By Gustavo Arellano
By R. Scott Moxley
By Alfonso Delgado
By Courtney Hamilton
By Joel Beers
By Peter Maguire
By Charles Lam
By Charles Lam
Photo by Keith MayIf Lake Forest feels sprawling and lacking in any central downtown area, that's because it is and does. Incorporated in 1991, the city called Lake Forest—once known as El Toro—now includes the annexed Foothill Ranch and Portola Hills. It's composed of a number of small residential areas built around two lakes, connected by main thoroughfares, and decorated with a hearty smattering of characterless strip malls. But still, there are areas of Lake Forest—parks, bridges, walkways—that are beautiful and worth finding.
DRUNK FORESTThe Drink Rock N' Sushi. For some reason, sushi and dance clubs go hand-in-hand, and the Drink is Lake Forest's answer to, well, hipper places that offer sushi and dancing. But don't write it off yet: it has potential and is starting to draw some of the county's better DJs. The sushi bar is huge; the food is excellent; and the dance area is dark, shiny and black-lit. Bubbles are painted on the walls, in keeping with the rave-under-the-ocean theme. 23600 Rockfield Blvd., (949) 206-9390.
MUSICAL FORESTGypsy Lounge. Formerly the Rockfield Tavern, this small-to-midsize venue is one of the few decent places for bands to play—and for people to watch bands play—in South County. It's also an excellent place to watch people go to the bathroom! We have it on good authority that the men's room features a urinal, a sink and a toilet, all without partitions or stalls. It's like a stage in itself! And there's a full bar! (But not in the bathroom.) 23600 Rockfield Blvd., (949) 206-9990; www.thegypsylounge.com.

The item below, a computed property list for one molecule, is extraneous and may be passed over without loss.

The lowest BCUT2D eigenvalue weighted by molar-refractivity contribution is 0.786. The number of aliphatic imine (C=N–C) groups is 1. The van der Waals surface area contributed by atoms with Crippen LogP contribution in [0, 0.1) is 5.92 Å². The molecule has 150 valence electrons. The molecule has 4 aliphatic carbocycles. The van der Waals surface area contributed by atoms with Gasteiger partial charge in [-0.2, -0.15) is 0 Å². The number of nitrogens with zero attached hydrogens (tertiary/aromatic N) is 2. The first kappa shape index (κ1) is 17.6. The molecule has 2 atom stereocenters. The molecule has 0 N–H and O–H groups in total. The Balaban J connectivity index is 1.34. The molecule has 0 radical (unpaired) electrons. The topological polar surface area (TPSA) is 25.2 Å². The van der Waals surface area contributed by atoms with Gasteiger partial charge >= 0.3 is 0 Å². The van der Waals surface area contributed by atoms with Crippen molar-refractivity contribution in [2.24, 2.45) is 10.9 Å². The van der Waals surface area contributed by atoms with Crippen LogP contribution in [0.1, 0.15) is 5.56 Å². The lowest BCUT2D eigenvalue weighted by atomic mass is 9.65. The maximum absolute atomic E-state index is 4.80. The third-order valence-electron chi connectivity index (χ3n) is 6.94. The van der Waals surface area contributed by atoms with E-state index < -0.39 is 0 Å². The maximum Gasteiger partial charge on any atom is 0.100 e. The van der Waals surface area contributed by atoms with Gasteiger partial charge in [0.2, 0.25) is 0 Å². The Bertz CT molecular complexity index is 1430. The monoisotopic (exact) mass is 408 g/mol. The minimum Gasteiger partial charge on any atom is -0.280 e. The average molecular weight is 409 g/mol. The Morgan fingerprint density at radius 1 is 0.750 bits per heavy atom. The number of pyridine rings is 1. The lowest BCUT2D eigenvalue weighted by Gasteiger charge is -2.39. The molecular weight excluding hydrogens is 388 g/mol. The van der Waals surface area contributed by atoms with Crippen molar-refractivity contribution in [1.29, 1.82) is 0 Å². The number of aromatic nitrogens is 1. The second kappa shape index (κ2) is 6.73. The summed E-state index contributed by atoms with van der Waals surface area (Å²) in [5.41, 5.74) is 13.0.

NAKED FORESTCaptain Creem Cabaret. Male strippers, female strippers, and they serve food! No word yet on whether the Cream in question was a true maritime hero. 23642 Rockfield Blvd., (949) 951-5052.
HUNGRY FORESTPeppino's. A big, homey Italian restaurant featuring zesty sauces, hearty portions and moderate prices. Family-run, but not that family. 23600 Rockfield Blvd., (949) 951-2611.
NATURAL AND HISTORICAL FORESTHeritage Hill Historical Park. A park offering an excellent view into the history of old Orange County. Visitors can check out the El Toro Grammar School, an authentic one-room schoolhouse built in 1890 and used until 1914; it was donated to the county and relocated in 1968. The park also features the Serrano adobe, a turn-of-the-century ranch house, and St. George's Episcopal Mission, which dates back to 1891. A popular spot for Plein Air artists. 25121 Serrano Rd., (949) 855-2028.Whiting Ranch Wilderness Park. Fifteen hundred acres of woodlands offering some of the county's best hiking and mountain-biking trails. Portola Hills Parkway near Bake Parkway, (949) 589-4729.
RELIGIOUS FORESTSaddleback Valley Church. Huge, nondenominational, and touting upbeat music and practical messages, this church, which looks from the outside like a huge gym or convention center, draws crowds. This is the Wal-Mart of Christianity, and so it is our future. 1 Saddleback Pkwy., (949) 609-8000.
READER'S CHOICETHE BIKE CO. Easily the best damn mountain-bike shop in the county. You tell them what kind of riding you're doing—and the kind of riding you want to be doing—and they will build you the bike you need. These guys know their stuff. Many of them are (or have been) racers, and I have yet to ask a question they can't answer. If you're in Lake Forest, stop in and chill on the couch. Check out the latest bike videos while you spec your killer new ride. 21098 Bake Pkwy, Ste. 112, (949) 470-1099. (Ryan Hills, Lake Forest)